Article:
These numbered thoroughfare names may include fractions.
Example: 6½ Avenue in New York, United States of America
Thoroughfares may change their names one or more times along their lengths. Examples: a single short street in Amsterdam has the names Tichelstraat, then 2e Anjeliersdwarsstraat, then 2e Tuindwarsstraat, then 1e Anjeliersdwarsstraat then 1e Tuindwarsstraat then 1e Egalantiersdwarsstraat. The street is about 500 metres in length.
Example: Amsterdam, The Netherlands
Example: Ochtrup, Germany. In this case the reason is probably historic as the city wall would once have stood at this point.
Equally a single name may be given to a string of thoroughfares. Examples: Yonge Street in Canada, which is often billed as the longest street in the world but is, in fact, a string of different thoroughfares (some not contiguous) with the same name.
Not all thoroughfares are named. This is the case for the majority of thoroughfares in many developing countries, and many drives, ramps etc. in developed countries. Many Eastern Asian countries address on the basis of buildings with thoroughfares not having names.
Example: In Japan addressing is on the basis of numbered buildings, blocks, streets and districts:
Example: In Mannheim, Germany, the centre is built on a grid system where few of the streets are named. The building blocks have been given a letter and number between A1 and U6, and buildings are numbered within these blocks:
Example: Dyke Road Avenue in Brighton, United Kingdom:
Thoroughfare names may consist only of a single throughfare type:
Example: A thoroughfare in Cumbria, United Kingdom, is simply called "Street":
The street Street in Cumbria, United Kingdom.
The thoroughfare type appears generally at the end of the thoroughfare name in some languages (e.g. Station Road) but at the beginning in other languages (e.g. rue de Paris). Within a single language area there will always be exceptions to this: Steenweg op Bergen, for example.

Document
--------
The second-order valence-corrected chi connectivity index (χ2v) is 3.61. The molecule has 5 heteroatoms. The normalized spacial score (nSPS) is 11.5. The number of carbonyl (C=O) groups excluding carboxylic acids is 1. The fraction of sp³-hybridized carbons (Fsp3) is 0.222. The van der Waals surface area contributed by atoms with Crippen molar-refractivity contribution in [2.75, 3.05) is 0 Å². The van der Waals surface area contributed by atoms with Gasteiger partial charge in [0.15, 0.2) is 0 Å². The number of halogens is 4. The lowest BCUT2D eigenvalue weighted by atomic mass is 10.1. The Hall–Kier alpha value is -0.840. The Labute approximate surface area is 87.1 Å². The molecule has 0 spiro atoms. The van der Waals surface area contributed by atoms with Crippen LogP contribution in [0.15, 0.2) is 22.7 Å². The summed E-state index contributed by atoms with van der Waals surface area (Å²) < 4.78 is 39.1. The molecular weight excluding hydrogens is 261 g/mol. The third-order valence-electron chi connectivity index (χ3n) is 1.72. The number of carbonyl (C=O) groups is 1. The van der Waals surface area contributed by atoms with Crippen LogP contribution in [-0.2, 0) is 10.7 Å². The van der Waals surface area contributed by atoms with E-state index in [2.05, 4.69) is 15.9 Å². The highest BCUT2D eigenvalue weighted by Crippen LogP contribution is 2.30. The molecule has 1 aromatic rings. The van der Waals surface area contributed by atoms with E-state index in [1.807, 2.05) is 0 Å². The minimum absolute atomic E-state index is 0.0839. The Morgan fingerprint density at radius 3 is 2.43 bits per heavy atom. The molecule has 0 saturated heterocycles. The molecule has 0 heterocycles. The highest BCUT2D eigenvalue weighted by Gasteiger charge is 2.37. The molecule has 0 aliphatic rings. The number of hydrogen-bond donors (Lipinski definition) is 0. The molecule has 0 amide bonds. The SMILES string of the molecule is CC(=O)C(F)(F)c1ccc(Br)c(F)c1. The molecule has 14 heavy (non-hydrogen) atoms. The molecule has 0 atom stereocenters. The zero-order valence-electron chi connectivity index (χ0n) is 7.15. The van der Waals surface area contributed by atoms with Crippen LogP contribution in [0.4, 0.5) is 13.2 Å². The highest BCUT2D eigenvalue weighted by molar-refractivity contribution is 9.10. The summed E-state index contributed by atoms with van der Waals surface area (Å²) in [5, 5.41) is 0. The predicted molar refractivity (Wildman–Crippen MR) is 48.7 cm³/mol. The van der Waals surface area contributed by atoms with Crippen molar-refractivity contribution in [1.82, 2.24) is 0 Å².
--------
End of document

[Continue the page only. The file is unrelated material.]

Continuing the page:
The thoroughfare type may be a word separate from the rest of the thoroughfare name in some language (e.g. Station Road) but part of the name string in others (e.g. Bahnhofstraße). Within a single language area there will always be exceptions to this: Beethoven Straße, Whip-Ma-Whop-Ma-Gate.
Thoroughfares may have their names changed.
Example: The history of the name of the Magdeburger Allee in Erfurt, Germany (Map):
Hauptstraße when the municipality of Ilversgehofens became part of Erfurt. Poststraße between 1912 and 1933. Horst-Wessel-Straße between 1933 and 1945. Straße der Guten Hoffnung in 1945/46. Weißenseer Allee between 1946 and 1950. Stalinallee between 1950 and 1961. Karl-Marx-Allee between 1961 and 1990. Magdeburger Allee since 1990.
Example: A Belgrade street that began as "Two White Doves" in 1872 was renamed Svetogorska in 1896, Bitoljska in 1922, Georges Clemenceau in 1930, Svetogorska (again) in 1943, Lola Ribar in 1946, and Svetogorska (again) in 1997.
Thoroughfares may have names in more than one language.
A thoroughfare with a trilingual name in Tel-Aviv-Yafo. Source: Wikipedia
Thoroughfares may have more than one name in a single language.
Example: The section of St. Joseph Street running through Toronto's University of St. Michael's College is co-named Marshall McLuhan Way. Source: Wikipedia
Example: Sixth Avenue in New York is also called Avenue of the Americas.
Example: High Street and Canongate, Edinburgh, United Kingdom are known as The Royal Mile.
There may be more than one thoroughfare sharing the same name in a single place.
Example: London, United Kingdom, has three Abbey Roads.
Example: Boston, United States of America, has three Washington Streets.
Thoroughfares may be given abbreviated or nicknames.
Example: Seattle, United States of America: University Way NE is nicknames The Ave.
Thoroughfares may be written in a character set other than that used by the language of the country concerned. I.e., it may contain foreign diacritical marks. This is often the case when a thoroughfare is named after a foreign person.
Example: rue Béla Bartók in France. Ó is not a diacritic found in French.
Thoroughfares may be named but not (any longer) publicly accessible:
A single thoroughfare may not be contiguous or unidirectional:
In standard spoken English, a thoroughfare name containing the thoroughfare typeStreet has the emphasis on the first syllable of the name:
Thoroughfare types may also be the thoroughfare's name. For example, The Street, Bredgar, Kent. This also illustrates well the need to take context into account when processing address data - at the time of writing, Google uniformally truncates Street to St, which is not acceptable in cases like these.